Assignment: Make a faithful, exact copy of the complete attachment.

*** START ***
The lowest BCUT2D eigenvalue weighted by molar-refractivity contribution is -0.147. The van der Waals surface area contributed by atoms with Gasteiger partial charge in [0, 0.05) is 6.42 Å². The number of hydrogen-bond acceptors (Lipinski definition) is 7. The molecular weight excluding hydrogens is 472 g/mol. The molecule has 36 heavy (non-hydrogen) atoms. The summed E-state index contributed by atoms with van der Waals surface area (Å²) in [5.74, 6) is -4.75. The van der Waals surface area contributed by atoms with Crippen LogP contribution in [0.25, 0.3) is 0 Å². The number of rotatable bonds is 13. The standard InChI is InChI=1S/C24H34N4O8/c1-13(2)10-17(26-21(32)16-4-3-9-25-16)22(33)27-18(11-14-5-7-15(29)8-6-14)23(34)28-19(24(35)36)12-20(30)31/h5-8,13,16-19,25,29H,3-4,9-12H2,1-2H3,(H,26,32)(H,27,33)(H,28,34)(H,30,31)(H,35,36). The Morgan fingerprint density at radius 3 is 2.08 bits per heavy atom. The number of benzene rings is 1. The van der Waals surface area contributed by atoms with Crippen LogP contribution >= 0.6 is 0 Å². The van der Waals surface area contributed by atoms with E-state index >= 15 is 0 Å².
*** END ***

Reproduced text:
The lowest BCUT2D eigenvalue weighted by molar-refractivity contribution is -0.147. The van der Waals surface area contributed by atoms with Gasteiger partial charge in [0, 0.05) is 6.42 Å². The number of hydrogen-bond acceptors (Lipinski definition) is 7. The molecular weight excluding hydrogens is 472 g/mol. The molecule has 36 heavy (non-hydrogen) atoms. The summed E-state index contributed by atoms with van der Waals surface area (Å²) in [5.74, 6) is -4.75. The van der Waals surface area contributed by atoms with Crippen LogP contribution in [0.25, 0.3) is 0 Å². The number of rotatable bonds is 13. The standard InChI is InChI=1S/C24H34N4O8/c1-13(2)10-17(26-21(32)16-4-3-9-25-16)22(33)27-18(11-14-5-7-15(29)8-6-14)23(34)28-19(24(35)36)12-20(30)31/h5-8,13,16-19,25,29H,3-4,9-12H2,1-2H3,(H,26,32)(H,27,33)(H,28,34)(H,30,31)(H,35,36). The Morgan fingerprint density at radius 3 is 2.08 bits per heavy atom. The number of benzene rings is 1. The van der Waals surface area contributed by atoms with Crippen LogP contribution >= 0.6 is 0 Å². The van der Waals surface area contributed by atoms with E-state index >= 15 is 0 Å².